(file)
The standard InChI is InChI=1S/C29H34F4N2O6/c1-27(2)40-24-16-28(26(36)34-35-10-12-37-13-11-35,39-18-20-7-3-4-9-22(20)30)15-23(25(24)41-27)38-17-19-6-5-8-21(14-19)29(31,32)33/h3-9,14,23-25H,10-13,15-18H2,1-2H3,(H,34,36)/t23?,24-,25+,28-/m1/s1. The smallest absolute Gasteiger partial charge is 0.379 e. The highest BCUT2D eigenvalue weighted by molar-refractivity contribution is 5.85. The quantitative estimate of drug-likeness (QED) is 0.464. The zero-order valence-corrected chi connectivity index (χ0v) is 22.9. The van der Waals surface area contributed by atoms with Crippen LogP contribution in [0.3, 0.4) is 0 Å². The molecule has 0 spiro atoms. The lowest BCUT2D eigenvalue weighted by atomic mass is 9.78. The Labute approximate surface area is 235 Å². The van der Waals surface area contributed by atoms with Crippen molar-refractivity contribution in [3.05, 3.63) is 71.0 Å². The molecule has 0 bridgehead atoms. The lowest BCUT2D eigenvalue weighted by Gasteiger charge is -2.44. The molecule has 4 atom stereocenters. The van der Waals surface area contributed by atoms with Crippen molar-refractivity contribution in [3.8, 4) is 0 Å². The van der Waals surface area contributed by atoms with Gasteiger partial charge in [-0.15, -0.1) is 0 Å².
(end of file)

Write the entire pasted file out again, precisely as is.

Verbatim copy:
The standard InChI is InChI=1S/C29H34F4N2O6/c1-27(2)40-24-16-28(26(36)34-35-10-12-37-13-11-35,39-18-20-7-3-4-9-22(20)30)15-23(25(24)41-27)38-17-19-6-5-8-21(14-19)29(31,32)33/h3-9,14,23-25H,10-13,15-18H2,1-2H3,(H,34,36)/t23?,24-,25+,28-/m1/s1. The smallest absolute Gasteiger partial charge is 0.379 e. The highest BCUT2D eigenvalue weighted by molar-refractivity contribution is 5.85. The quantitative estimate of drug-likeness (QED) is 0.464. The zero-order valence-corrected chi connectivity index (χ0v) is 22.9. The van der Waals surface area contributed by atoms with Crippen LogP contribution in [0.3, 0.4) is 0 Å². The molecule has 0 spiro atoms. The lowest BCUT2D eigenvalue weighted by atomic mass is 9.78. The Labute approximate surface area is 235 Å². The van der Waals surface area contributed by atoms with Crippen molar-refractivity contribution in [3.05, 3.63) is 71.0 Å². The molecule has 0 bridgehead atoms. The lowest BCUT2D eigenvalue weighted by Gasteiger charge is -2.44. The molecule has 4 atom stereocenters. The van der Waals surface area contributed by atoms with Crippen molar-refractivity contribution in [3.8, 4) is 0 Å². The van der Waals surface area contributed by atoms with Gasteiger partial charge in [-0.15, -0.1) is 0 Å².